- Mathematical Biology Seminar
- Wednesday, December 7, 2011 - 11:00 for 1 hour (actually 50 minutes)
- Skiles 006
- Nathan Baker – Pacific Northwest National Laboratory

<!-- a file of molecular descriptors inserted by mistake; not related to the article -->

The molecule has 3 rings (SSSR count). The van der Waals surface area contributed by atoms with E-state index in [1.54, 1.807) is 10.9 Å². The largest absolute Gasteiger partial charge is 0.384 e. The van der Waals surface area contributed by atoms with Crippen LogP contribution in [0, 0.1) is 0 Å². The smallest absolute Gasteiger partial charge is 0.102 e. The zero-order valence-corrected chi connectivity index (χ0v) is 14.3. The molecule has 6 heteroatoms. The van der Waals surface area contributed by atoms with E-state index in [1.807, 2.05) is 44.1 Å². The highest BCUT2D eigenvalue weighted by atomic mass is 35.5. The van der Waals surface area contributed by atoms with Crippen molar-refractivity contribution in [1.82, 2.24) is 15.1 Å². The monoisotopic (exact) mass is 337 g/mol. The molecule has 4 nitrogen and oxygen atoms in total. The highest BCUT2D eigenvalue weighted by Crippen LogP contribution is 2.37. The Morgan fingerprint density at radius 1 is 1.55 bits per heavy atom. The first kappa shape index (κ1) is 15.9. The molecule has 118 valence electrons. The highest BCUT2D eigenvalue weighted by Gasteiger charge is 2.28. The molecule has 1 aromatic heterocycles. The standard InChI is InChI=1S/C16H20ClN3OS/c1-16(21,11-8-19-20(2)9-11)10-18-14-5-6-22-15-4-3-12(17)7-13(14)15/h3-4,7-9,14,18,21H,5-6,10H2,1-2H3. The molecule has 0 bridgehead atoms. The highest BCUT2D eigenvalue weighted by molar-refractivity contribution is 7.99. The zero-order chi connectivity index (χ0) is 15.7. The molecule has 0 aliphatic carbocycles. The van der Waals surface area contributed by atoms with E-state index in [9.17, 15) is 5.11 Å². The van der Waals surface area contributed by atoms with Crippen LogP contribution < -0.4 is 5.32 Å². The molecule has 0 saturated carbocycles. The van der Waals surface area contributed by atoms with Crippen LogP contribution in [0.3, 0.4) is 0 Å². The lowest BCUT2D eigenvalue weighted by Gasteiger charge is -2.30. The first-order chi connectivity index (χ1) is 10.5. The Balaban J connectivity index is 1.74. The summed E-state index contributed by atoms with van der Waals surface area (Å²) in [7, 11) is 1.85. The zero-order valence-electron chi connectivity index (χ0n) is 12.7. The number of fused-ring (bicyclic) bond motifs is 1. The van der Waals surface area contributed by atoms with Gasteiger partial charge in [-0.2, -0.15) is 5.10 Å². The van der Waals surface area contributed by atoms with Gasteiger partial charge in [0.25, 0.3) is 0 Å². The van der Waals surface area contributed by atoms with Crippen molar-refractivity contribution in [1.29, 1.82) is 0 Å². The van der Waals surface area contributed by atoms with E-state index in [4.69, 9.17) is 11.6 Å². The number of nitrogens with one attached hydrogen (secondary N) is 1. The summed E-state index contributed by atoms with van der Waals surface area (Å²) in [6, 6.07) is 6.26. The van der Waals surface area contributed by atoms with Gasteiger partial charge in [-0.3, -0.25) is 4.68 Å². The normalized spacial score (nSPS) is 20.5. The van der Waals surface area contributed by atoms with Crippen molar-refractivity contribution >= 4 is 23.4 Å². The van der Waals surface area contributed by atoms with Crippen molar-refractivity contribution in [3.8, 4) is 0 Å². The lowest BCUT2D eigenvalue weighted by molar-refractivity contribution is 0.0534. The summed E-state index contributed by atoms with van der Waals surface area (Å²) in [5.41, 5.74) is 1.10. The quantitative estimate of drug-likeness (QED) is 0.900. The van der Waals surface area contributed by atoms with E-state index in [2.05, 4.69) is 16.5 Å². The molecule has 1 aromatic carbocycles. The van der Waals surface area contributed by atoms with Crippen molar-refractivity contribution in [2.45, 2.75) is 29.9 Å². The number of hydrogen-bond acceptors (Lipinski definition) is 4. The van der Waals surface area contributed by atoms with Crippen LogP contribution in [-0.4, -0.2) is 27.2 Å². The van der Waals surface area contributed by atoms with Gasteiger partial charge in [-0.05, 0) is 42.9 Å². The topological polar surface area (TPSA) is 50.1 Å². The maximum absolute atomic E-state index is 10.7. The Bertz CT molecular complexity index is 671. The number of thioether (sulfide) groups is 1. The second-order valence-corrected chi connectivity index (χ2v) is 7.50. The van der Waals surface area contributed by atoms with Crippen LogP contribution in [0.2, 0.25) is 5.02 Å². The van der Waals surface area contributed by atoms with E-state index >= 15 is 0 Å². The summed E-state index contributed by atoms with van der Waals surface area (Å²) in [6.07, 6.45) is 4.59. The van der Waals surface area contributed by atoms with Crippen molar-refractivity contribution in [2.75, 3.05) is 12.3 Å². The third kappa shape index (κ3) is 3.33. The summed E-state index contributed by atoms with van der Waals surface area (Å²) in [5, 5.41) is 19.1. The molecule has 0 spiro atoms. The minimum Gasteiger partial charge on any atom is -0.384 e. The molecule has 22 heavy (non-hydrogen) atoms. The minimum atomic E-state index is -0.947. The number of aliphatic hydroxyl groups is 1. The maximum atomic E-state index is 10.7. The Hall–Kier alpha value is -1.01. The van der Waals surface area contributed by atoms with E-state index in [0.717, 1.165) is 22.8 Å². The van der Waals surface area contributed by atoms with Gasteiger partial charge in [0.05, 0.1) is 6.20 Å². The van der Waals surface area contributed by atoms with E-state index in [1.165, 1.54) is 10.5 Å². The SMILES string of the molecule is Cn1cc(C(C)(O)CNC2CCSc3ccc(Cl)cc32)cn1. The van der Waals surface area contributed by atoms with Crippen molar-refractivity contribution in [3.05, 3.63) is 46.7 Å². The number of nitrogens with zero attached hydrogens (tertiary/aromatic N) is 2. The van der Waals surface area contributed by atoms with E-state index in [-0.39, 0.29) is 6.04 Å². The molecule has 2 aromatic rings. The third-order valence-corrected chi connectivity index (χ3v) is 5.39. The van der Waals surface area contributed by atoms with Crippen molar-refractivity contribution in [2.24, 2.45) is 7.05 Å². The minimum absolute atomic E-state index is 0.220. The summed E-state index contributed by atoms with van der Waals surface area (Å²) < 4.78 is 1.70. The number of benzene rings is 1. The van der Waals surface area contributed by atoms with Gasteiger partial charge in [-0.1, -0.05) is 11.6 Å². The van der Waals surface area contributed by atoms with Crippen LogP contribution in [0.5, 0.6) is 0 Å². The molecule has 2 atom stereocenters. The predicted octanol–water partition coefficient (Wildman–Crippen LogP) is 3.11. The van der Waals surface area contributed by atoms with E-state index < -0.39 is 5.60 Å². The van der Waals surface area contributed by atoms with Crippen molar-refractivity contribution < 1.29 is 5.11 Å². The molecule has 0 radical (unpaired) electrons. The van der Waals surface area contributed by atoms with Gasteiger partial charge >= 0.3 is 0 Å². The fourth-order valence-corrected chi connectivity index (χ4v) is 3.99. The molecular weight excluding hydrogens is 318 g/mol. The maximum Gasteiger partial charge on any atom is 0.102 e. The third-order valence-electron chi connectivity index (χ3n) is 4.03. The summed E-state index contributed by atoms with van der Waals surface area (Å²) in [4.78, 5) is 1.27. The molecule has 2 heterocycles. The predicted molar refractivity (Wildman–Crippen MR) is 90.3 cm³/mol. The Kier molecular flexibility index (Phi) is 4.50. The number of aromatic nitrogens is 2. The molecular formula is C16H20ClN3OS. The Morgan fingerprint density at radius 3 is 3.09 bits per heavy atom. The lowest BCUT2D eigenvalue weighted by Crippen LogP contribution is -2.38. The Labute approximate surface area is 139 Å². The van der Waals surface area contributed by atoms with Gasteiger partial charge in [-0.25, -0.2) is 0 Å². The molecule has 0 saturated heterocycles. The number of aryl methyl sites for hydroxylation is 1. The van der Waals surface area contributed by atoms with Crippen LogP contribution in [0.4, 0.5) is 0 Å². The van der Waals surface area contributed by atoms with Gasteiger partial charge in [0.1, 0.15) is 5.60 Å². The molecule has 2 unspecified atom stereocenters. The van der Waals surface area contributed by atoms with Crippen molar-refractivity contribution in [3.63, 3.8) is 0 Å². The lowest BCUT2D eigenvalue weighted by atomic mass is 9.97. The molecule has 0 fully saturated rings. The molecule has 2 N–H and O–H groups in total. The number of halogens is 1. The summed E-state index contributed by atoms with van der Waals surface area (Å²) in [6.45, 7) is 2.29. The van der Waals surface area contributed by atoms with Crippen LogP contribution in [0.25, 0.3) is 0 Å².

Implicit solvent models are important components of modern biomolecular simulation methodology due to their efficiency and dramatic reduction of dimensionality. However, such models are often constructed in an ad hoc manner with an arbitrary decomposition and specification of the polar and nonpolar components. In this talk, I will review current implicit solvent models and suggest a new free energy functional which combines both polar and nonpolar solvation terms in a common self-consistent framework. Upon variation, this new free energy functional yields the traditional Poisson-Boltzmann equation as well as a new geometric flow equation. These equations are being used to calculate the solvation energies of small polar molecules to assess the performance of this new methodology. Optimization of this solvation model has revealed strong correlation between pressure and surface tension contributions to the nonpolar solvation contributions and suggests new ways in which to parameterize these models.